Directors: Antonio M. Battro and Kurt W. Fischer
Program officer: María Lourdes Majdalani
Teaching’s wide scope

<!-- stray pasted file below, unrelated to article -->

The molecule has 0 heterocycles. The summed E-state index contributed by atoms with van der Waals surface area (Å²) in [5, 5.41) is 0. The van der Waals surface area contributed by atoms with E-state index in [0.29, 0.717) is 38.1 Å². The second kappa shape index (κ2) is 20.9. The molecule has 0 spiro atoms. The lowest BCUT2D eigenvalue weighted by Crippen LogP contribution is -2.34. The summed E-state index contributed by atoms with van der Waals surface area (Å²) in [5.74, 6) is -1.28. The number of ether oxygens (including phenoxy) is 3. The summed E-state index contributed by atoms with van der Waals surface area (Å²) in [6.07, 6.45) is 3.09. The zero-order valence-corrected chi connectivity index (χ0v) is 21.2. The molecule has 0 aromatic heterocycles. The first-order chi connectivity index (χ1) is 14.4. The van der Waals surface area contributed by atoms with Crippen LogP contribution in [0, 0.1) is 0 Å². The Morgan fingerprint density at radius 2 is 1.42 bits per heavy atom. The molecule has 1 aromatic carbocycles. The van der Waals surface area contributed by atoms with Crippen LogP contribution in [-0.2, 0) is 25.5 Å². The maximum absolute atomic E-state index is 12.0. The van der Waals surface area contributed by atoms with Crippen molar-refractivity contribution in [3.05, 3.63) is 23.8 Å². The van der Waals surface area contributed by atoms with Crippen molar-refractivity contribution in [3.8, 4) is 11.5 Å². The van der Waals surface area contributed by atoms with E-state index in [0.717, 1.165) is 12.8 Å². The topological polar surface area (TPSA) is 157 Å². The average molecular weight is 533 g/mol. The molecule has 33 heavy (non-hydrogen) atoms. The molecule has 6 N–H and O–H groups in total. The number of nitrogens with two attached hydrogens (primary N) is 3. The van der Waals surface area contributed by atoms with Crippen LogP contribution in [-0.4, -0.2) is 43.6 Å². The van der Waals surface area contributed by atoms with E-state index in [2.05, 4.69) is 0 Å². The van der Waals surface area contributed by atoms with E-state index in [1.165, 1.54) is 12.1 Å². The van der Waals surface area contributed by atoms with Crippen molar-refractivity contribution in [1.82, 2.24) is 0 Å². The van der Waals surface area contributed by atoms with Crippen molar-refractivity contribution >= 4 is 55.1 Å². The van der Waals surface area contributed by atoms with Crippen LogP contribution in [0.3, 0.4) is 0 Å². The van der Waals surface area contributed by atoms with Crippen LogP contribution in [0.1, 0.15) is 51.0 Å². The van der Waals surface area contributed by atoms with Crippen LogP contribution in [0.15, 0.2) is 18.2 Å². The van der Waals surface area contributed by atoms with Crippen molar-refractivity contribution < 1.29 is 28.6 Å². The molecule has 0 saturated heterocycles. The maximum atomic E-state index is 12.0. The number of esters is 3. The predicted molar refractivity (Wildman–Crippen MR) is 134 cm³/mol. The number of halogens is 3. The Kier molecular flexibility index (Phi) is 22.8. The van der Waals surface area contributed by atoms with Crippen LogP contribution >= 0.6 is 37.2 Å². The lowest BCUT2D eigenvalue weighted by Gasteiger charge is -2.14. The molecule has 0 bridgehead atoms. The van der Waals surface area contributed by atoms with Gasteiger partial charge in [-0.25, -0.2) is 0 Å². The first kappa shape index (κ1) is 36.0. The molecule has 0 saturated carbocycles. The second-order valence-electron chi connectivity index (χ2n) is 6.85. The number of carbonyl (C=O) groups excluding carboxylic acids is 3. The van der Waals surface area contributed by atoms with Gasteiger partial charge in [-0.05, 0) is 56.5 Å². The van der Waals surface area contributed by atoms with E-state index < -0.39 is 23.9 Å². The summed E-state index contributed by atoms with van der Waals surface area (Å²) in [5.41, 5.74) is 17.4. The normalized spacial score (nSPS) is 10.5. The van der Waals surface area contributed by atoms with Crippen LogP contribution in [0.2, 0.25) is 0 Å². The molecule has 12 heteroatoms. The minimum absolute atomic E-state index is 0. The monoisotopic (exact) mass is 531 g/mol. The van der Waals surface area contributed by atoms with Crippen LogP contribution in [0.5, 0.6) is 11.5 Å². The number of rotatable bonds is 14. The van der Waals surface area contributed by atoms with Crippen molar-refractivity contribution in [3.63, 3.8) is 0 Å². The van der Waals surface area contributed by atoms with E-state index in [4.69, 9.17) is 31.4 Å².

Teaching, one of mankind’s greatest achievements, may be a natural cognitive ability. I ask: why do we teach in the first place and what has to be in place for it to happen? Multidisciplinary answers to that question come from phylogeny, brain sciences, ontogeny, computer sciences, archeology, and anthropology. Nonhuman animals teach, but without intentionality and knowledge of others’ mental states. Only human teaching involves a theory of mind. The human brain that resulted from phylogeny is uniquely constructed to allow intentional teaching. In human ontogenesis, infants come prepared to receive teaching. Teachings’ many cognitive strands develop separately yet are intertwined from infancy through adulthood. Teaching may be a species-general universal achievement. All or virtually all societies have teaching.